Amy Dickinson is a general advice columnist.
DEAR AMY: I would like your thoughts on what is fair for "only" children and their families where birthday presents are concerned. You see, my daughter is an only child and we are friends with many families with multiple children. We attend birthday parties and purchase gifts for these multiples when their birthdays roll around at various times of the year. I can't help but feel that this is unfair when we obviously purchase an individual gift per sibling at their parties, but when it comes time for our child's birthday, the parents provide one present from both of their children for the same monetary value as one child would normally spend. For example, I typically spend around $30 per gift for a child, and $30 more for the sibling's birthday when that rolls around, but the gift their family provides to our one child is a $30 value and comes addressed from both kids. We normally have our daughter's party at an external place such as the zoo and have to pay per party guest, so we are also paying admission for each of the family's two children. Is it unreasonable to expect a gift from each attendee -- or a gift with a higher value if they combine? Aren't they double dipping?
DEAR RIPPED-OFF: One way to deal with this inequity would be to have two more children as quickly as possible. If you have even one more child than your other friends and give one gift from your (larger) family to birthday revelers, you will win the birthday math challenge. Alternatively, you could limit the number of birthday invitations you accept annually on your child's behalf (or spend less on gifts), so that your child gives the exact same dollar value of gifts per family as she receives throughout the year.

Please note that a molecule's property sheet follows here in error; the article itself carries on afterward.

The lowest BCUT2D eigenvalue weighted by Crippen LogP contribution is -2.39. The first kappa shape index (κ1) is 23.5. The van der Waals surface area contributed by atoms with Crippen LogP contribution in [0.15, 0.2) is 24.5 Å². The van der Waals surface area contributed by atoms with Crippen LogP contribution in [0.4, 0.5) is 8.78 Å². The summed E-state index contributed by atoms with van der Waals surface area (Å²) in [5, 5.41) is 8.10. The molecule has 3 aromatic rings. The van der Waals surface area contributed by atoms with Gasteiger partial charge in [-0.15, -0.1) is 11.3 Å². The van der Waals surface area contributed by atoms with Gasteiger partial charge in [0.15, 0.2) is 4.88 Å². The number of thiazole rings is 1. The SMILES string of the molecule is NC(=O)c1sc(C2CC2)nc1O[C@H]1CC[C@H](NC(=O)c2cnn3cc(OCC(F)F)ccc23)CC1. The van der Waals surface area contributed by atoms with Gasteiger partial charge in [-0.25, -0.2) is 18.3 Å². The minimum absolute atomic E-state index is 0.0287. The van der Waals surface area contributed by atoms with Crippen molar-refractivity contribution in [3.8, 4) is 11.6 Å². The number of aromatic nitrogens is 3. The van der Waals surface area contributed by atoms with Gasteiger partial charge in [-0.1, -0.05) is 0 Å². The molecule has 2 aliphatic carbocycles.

However, I suspect that if you continue to choose to keep score in this way, your group of friends will diminish roughly in proportion to the energy you extend worrying about this. Hosting parties at state parks, playgrounds or your own backyard won't make you feel so burdened by the cost of venues.
DEAR AMY: A friend has been planning her wedding for months and the invite arrived last week. The invite came from her grandmother's house, and on the invite it says the hosts are her grandparents, plus her dad AND her late mother! (I think her mom's been dead for over 10 years.) Her dad has remarried and the new wife is nice, so it was just crazy that my friend didn't include her name on the invitation and included her late mom instead. I love my friend, but I don't want to go if there's going to be a lot of stuff about her dead mother at the wedding, because it would be too creepy. What do I do?
Not Morbidly Curious
DEAR NOT: If a bride honoring her late mother's memory on her wedding invitation creeps you out, then you should stay home. Weddings are landmark events in a person's life, and it is not unusual to remember departed loved ones during the ceremony and/or reception.
DEAR AMY: I could not believe what you told "Had Enough." She knows that her sister, "Nancy" is being abused by the pig boyfriend "Sid," and you tell her to welcome the guy into her home because he's charming? What in the world were you thinking? Nancy should kick Sid to the curb and not look back. Why would the sister want an abuser in her home? Nancy needs to wise up and her sister doesn't need to coddle her.
DEAR READER: Abusers tend to isolate their partners from supportive family members. I suggested that "Had Enough" should notify both parties that she knows what's going on and will call the police if she witnesses anything. But yes, if Sid is "charming" when he is with their family, then they should use this to keep their sister close while they encourage her to leave.